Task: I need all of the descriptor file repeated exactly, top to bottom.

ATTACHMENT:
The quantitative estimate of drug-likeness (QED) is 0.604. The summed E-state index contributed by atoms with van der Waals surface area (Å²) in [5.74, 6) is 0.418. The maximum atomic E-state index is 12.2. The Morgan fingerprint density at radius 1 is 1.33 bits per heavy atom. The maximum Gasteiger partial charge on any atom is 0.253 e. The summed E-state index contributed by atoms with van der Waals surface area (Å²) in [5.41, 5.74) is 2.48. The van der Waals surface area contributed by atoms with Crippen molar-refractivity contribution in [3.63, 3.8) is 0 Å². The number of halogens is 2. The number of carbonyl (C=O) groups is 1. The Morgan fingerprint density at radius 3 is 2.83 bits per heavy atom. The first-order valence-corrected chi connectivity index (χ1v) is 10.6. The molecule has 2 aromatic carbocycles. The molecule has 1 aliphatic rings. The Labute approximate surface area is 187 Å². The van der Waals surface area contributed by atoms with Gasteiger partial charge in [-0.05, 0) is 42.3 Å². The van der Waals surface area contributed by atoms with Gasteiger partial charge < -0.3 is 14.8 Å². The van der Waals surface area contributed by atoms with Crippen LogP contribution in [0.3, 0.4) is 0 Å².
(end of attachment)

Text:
The quantitative estimate of drug-likeness (QED) is 0.604. The summed E-state index contributed by atoms with van der Waals surface area (Å²) in [5.74, 6) is 0.418. The maximum atomic E-state index is 12.2. The Morgan fingerprint density at radius 1 is 1.33 bits per heavy atom. The maximum Gasteiger partial charge on any atom is 0.253 e. The summed E-state index contributed by atoms with van der Waals surface area (Å²) in [5.41, 5.74) is 2.48. The van der Waals surface area contributed by atoms with Crippen molar-refractivity contribution in [3.63, 3.8) is 0 Å². The number of halogens is 2. The number of carbonyl (C=O) groups is 1. The Morgan fingerprint density at radius 3 is 2.83 bits per heavy atom. The first-order valence-corrected chi connectivity index (χ1v) is 10.6. The molecule has 2 aromatic carbocycles. The molecule has 1 aliphatic rings. The Labute approximate surface area is 187 Å². The van der Waals surface area contributed by atoms with Gasteiger partial charge in [-0.05, 0) is 42.3 Å². The van der Waals surface area contributed by atoms with Gasteiger partial charge < -0.3 is 14.8 Å². The van der Waals surface area contributed by atoms with Crippen LogP contribution in [0.3, 0.4) is 0 Å².